According to the city's 2016 Comprehensive Annual Financial Report, its top employers were:
|#||Employer||# of Employees|
|2||Starkey Hearing Technologies||1,700|
|3||Eden Prairie School District #272||1,637|
|5||C. H. Robinson Worldwide||913|
|7||MTS Systems Corporation||800|
Arts and culture
Eden Prairie Veterans Memorial
In 2008, Eden Prairie raised over $400,000 from the community to build a veterans memorial. The memorial has two components, service to country and world peace. It was constructed in Purgatory Creek Park near the intersection of Technology Drive and Prairie Center Drive. Sculptor Neil Brodin designed and constructed two bronze sculptures. The service-to-country sculpture represents a wounded airman carried over the shoulders of a soldier in the battlefield.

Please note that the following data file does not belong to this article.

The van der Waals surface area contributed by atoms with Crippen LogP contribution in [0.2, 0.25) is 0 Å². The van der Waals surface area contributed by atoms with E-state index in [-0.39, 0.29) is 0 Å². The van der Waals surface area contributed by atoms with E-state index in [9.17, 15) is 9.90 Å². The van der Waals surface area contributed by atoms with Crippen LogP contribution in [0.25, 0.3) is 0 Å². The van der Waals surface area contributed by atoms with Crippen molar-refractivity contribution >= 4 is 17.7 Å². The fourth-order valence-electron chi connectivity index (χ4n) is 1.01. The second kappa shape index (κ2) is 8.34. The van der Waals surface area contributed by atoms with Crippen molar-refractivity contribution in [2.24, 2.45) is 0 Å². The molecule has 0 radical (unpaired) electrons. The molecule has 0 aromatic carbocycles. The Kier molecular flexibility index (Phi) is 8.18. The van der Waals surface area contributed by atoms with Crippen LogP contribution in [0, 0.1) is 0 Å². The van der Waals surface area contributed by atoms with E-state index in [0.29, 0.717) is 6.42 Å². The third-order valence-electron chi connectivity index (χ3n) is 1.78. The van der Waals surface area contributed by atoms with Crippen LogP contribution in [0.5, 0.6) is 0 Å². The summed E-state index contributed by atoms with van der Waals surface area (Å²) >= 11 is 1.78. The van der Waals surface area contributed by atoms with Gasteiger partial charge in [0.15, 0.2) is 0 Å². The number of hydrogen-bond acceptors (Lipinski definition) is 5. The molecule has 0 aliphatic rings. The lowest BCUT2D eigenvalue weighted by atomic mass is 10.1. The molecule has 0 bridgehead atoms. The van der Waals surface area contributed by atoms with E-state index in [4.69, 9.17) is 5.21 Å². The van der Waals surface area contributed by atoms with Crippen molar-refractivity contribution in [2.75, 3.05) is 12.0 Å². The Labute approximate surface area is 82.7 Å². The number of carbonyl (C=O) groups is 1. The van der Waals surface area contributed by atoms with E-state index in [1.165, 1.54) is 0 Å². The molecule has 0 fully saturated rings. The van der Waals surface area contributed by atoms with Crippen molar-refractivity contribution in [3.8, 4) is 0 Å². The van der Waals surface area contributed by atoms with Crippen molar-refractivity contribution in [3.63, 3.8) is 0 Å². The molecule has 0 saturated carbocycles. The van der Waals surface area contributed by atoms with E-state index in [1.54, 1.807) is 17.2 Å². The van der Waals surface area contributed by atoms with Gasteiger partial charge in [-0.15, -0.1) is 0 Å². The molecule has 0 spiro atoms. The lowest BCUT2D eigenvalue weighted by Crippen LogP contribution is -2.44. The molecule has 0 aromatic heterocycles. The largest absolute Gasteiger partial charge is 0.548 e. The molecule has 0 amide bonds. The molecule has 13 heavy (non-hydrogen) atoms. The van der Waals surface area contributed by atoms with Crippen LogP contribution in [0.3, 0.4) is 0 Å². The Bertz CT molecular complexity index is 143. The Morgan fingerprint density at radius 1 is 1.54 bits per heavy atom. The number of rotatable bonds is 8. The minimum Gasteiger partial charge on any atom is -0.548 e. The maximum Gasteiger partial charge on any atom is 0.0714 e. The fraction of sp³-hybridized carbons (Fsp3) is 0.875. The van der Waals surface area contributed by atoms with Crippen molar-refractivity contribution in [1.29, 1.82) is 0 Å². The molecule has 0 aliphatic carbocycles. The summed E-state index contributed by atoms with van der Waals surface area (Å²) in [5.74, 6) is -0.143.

The world-peace sculpture depicts a woman service member touching a globe, honoring women who have served. Community members could purchase a place on the memorial for the names of loved ones who served in any branch of the U.S. service in any war or conflict. Minnesota-based Cold Spring Granite provided Mesabi black granite for the memorial's walls.
Eden Prairie is in Minnesota's 3rd congressional district, represented by Dean Phillips, a Democrat. City council officials include Mayor Ron Case and council members Brad Aho, Mark Freiberg, Kathy Nelson and PG Naraynan. The city manager is Rick Getschow.
The first school in Eden Prairie was Anderson School, a schoolhouse near a farm. At the time of its construction, it was in the center of the city. The former Eden Prairie Consolidated School, built in 1924, is now the school district Administration Building and is next to Central Middle School.